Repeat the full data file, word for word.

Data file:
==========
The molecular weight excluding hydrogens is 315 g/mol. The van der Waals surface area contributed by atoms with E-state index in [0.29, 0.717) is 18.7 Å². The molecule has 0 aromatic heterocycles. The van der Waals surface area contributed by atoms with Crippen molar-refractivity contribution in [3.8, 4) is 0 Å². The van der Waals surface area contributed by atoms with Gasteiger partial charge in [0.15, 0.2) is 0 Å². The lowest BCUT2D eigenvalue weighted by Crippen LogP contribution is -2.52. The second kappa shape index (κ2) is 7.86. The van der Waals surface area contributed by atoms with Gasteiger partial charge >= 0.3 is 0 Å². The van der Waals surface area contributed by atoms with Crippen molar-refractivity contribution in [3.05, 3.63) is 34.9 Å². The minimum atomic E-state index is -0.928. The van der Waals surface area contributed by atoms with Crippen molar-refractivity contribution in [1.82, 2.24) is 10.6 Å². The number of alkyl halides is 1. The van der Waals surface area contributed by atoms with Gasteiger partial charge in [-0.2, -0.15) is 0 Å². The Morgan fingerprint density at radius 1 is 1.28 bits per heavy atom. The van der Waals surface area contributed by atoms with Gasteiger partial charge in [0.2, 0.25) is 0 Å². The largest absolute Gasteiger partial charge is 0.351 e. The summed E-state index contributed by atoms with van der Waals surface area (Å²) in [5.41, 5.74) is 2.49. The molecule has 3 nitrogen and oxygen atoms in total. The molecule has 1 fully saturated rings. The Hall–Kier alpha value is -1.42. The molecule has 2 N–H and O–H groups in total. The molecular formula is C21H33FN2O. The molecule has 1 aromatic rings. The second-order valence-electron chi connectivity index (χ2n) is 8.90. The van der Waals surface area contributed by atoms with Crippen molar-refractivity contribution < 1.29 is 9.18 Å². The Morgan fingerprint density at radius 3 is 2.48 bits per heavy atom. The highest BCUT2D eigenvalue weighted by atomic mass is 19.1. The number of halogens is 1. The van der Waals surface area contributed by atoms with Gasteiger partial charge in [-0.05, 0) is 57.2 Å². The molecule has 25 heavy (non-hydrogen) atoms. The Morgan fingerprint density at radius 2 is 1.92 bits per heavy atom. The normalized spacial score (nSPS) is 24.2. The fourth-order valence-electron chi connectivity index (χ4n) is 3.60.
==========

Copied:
The molecular weight excluding hydrogens is 315 g/mol. The van der Waals surface area contributed by atoms with E-state index in [0.29, 0.717) is 18.7 Å². The molecule has 0 aromatic heterocycles. The van der Waals surface area contributed by atoms with Crippen molar-refractivity contribution in [3.8, 4) is 0 Å². The van der Waals surface area contributed by atoms with Gasteiger partial charge in [0.15, 0.2) is 0 Å². The lowest BCUT2D eigenvalue weighted by Crippen LogP contribution is -2.52. The second kappa shape index (κ2) is 7.86. The van der Waals surface area contributed by atoms with Gasteiger partial charge >= 0.3 is 0 Å². The van der Waals surface area contributed by atoms with Crippen molar-refractivity contribution in [3.05, 3.63) is 34.9 Å². The minimum atomic E-state index is -0.928. The van der Waals surface area contributed by atoms with Crippen molar-refractivity contribution in [1.82, 2.24) is 10.6 Å². The number of alkyl halides is 1. The van der Waals surface area contributed by atoms with Gasteiger partial charge in [-0.2, -0.15) is 0 Å². The Morgan fingerprint density at radius 1 is 1.28 bits per heavy atom. The van der Waals surface area contributed by atoms with Gasteiger partial charge in [0.2, 0.25) is 0 Å². The largest absolute Gasteiger partial charge is 0.351 e. The summed E-state index contributed by atoms with van der Waals surface area (Å²) in [5.41, 5.74) is 2.49. The molecule has 3 nitrogen and oxygen atoms in total. The molecule has 1 fully saturated rings. The Hall–Kier alpha value is -1.42. The molecule has 2 N–H and O–H groups in total. The molecular formula is C21H33FN2O. The molecule has 1 aromatic rings. The second-order valence-electron chi connectivity index (χ2n) is 8.90. The van der Waals surface area contributed by atoms with Crippen molar-refractivity contribution < 1.29 is 9.18 Å². The Morgan fingerprint density at radius 3 is 2.48 bits per heavy atom. The highest BCUT2D eigenvalue weighted by atomic mass is 19.1. The number of halogens is 1. The van der Waals surface area contributed by atoms with Gasteiger partial charge in [-0.05, 0) is 57.2 Å². The molecule has 25 heavy (non-hydrogen) atoms. The Morgan fingerprint density at radius 2 is 1.92 bits per heavy atom. The normalized spacial score (nSPS) is 24.2. The fourth-order valence-electron chi connectivity index (χ4n) is 3.60.